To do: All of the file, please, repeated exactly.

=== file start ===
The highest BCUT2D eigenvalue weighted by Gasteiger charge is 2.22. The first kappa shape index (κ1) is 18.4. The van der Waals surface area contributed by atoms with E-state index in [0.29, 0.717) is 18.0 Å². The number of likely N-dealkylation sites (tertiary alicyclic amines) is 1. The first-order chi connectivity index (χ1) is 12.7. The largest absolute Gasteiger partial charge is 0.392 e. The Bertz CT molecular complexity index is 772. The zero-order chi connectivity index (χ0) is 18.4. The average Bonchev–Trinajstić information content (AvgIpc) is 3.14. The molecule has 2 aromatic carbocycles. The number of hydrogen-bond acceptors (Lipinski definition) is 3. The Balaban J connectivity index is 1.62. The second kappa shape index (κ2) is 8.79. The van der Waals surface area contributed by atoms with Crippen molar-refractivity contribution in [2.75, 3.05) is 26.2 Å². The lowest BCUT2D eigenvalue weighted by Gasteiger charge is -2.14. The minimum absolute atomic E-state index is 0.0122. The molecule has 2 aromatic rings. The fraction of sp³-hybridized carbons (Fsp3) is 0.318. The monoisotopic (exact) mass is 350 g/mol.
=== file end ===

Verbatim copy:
The highest BCUT2D eigenvalue weighted by Gasteiger charge is 2.22. The first kappa shape index (κ1) is 18.4. The van der Waals surface area contributed by atoms with E-state index in [0.29, 0.717) is 18.0 Å². The number of likely N-dealkylation sites (tertiary alicyclic amines) is 1. The first-order chi connectivity index (χ1) is 12.7. The largest absolute Gasteiger partial charge is 0.392 e. The Bertz CT molecular complexity index is 772. The zero-order chi connectivity index (χ0) is 18.4. The average Bonchev–Trinajstić information content (AvgIpc) is 3.14. The molecule has 2 aromatic carbocycles. The number of hydrogen-bond acceptors (Lipinski definition) is 3. The Balaban J connectivity index is 1.62. The second kappa shape index (κ2) is 8.79. The van der Waals surface area contributed by atoms with Crippen molar-refractivity contribution in [2.75, 3.05) is 26.2 Å². The lowest BCUT2D eigenvalue weighted by Gasteiger charge is -2.14. The minimum absolute atomic E-state index is 0.0122. The molecule has 2 aromatic rings. The fraction of sp³-hybridized carbons (Fsp3) is 0.318. The monoisotopic (exact) mass is 350 g/mol.